Snowflake by Snowflake
Updated: Dec 12, 2022
When I watch snow begin to fall and stick on blades of grass and tree branches and sidewalks, I marvel that these tiny individual snowflakes, taken together, can blanket my entire yard in snow.
My family spent this weekend in Midway, Utah. Yesterday, I pushed my younger daughter on one swing while my eldest swung by herself. She started off swinging in only modest arcs, but with each pump of her legs, she built momentum, going higher and higher until she was in full swing.
That evening, we cooked hot dogs and roasted marshmallows. To build the fire, I first piled up small bits of paper. On it, I lay the tiniest twigs I could find. Lighting the paper with a match, seeing the twigs catch on fire, I lay more tiny twigs, then thicker twigs. Once those too were alight, I added small branches and finally a couple of thick branches until the fire was a happy little inferno, ready to heat our hot dogs and mallows.
This pattern of nature's emerged in my mind.
The fire didn't go from zero to sixty in an instant. My daughter didn't get up to speed on the swing automatically. Snow doesn't accumulate all at once. One flake builds on another. One swinging arc provides potential energy for the next. A flame strong enough to ignite a thick branch is made by many smaller twigs.
No matter how small our steps toward a larger end goal, if done repeatedly over a long period of time, they will achieve results.
The verse from the Book of Mormon comes to mind: "Now ye may suppose that this is foolishness in me; but behold I say unto you, that by small and simple things are great things brought to pass; and small means in many instances doth confound the wise" (Alma 37:6).
I've often wondered what the phrase "confound the wise" is supposed to communicate. Reread the phrase tonight, I have at least one new perspective on it.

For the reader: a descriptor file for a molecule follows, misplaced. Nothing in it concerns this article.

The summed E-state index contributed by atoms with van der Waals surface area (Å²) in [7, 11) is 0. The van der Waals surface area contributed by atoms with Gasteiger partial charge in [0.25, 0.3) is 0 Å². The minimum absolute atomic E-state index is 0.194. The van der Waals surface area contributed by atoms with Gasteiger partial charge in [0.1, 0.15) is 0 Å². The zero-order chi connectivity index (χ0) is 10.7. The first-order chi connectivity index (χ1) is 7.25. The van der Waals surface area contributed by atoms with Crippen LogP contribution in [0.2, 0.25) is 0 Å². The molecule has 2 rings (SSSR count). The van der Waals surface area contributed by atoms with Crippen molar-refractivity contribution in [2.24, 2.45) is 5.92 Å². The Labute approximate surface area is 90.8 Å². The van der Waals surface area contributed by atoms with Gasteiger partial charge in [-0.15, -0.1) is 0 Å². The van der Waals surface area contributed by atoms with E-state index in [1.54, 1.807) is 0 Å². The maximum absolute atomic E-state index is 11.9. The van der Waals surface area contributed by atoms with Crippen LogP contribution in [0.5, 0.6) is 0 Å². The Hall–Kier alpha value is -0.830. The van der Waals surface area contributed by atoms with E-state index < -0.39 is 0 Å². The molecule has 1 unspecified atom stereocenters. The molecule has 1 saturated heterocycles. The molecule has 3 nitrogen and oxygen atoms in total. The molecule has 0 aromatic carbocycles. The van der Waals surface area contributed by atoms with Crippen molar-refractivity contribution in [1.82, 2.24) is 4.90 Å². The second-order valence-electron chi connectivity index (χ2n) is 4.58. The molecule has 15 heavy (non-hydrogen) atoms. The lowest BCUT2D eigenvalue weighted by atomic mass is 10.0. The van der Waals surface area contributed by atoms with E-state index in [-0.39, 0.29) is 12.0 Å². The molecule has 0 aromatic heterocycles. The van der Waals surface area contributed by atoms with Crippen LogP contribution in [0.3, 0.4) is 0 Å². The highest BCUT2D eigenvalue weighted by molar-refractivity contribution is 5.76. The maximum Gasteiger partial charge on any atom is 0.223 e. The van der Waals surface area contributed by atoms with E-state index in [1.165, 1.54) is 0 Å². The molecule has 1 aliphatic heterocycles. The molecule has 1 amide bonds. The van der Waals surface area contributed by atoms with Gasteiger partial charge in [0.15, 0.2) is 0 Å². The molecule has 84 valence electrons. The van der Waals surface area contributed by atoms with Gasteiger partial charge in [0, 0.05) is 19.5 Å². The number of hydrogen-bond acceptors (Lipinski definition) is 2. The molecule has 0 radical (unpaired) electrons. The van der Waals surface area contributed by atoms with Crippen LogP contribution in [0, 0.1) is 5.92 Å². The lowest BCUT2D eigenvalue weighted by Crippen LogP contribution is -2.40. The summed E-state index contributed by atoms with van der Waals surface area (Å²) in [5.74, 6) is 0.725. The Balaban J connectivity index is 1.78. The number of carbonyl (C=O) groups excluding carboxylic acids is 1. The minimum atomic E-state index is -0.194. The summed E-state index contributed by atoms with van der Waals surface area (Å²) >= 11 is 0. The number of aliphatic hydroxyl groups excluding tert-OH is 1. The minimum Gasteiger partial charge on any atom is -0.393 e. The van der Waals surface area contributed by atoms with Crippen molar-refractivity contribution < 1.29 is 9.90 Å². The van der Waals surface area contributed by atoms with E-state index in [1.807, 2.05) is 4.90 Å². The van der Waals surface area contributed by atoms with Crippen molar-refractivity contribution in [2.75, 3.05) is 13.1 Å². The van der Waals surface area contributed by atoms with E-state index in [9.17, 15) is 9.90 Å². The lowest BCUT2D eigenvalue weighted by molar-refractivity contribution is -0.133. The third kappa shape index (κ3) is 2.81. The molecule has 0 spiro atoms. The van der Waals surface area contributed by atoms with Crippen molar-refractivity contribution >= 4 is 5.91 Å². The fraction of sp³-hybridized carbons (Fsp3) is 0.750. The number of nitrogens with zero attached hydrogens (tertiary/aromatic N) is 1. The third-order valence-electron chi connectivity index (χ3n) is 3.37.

Apple's dictionary defines "confound" thus: "to cause surprise or confusion in (someone), especially by acting against their expectations." When someone does many, many simple tasks, that person is sure to achieve a level of outward and inward success leaps and bounds beyond the innately-talented person who tries to make their tasks so large and complex that they never bring themselves to doing them. And when, in ant vs grasshopper fashion, the latter sees what the former has achieved, they are dumbfounded. "How did they do that?!" they wonder in astonishment. That person isn't smart or skilled like I am. How did they end up achieving more than me?"
I have been the grasshopper many times in my life. Watching the success of ant friends, family, and acquaintances over the years, I see clearly that putting in the action, no matter how un-skilled or un-impressive each individual one is, if persisted over a long time, results in visible success. And refraining, resisting, or hiding from putting in the action, no matter how intelligent or innately talented one is, results in a visible lack of that same success.
When I have been the grasshopper, it hurts come wintertime. I want to be the ant.
What does that mean?
For me, a writer, it means writing, no matter how badly or incrementally.
Many scenes make a novel. One blog post a day builds a writing habit.
Many iterations make a polished work: one very rough draft, then a revision, then a revision on that, then showing it to others and making improvements based on their feedback--that's how anything gets written or designed. Most drafts aren't ready to be read right away. Most designs get changed multiple times before they are intuitive to understand and easy to use.
I've started to call my first very rough draft a dump draft. It's a very simple, straightforward thing: you just write down everything in your mind on the topic plus everything your mind generates by doing so. Once it's all down, you have content you can shape and prose you can polish.
Each fixed typo, each improved sentence's structure, each removal of an unneeded phrase, all are small things, but many of them make ready a bit of writing to be better understood and enjoyed.
I'm recommitting myself to write a blog post a day. They may be small and simple. But I will trust that, by doing them, my accumulated thoughts, or just my own skill skill as a writer, will amount to something great.
Thanks for reading.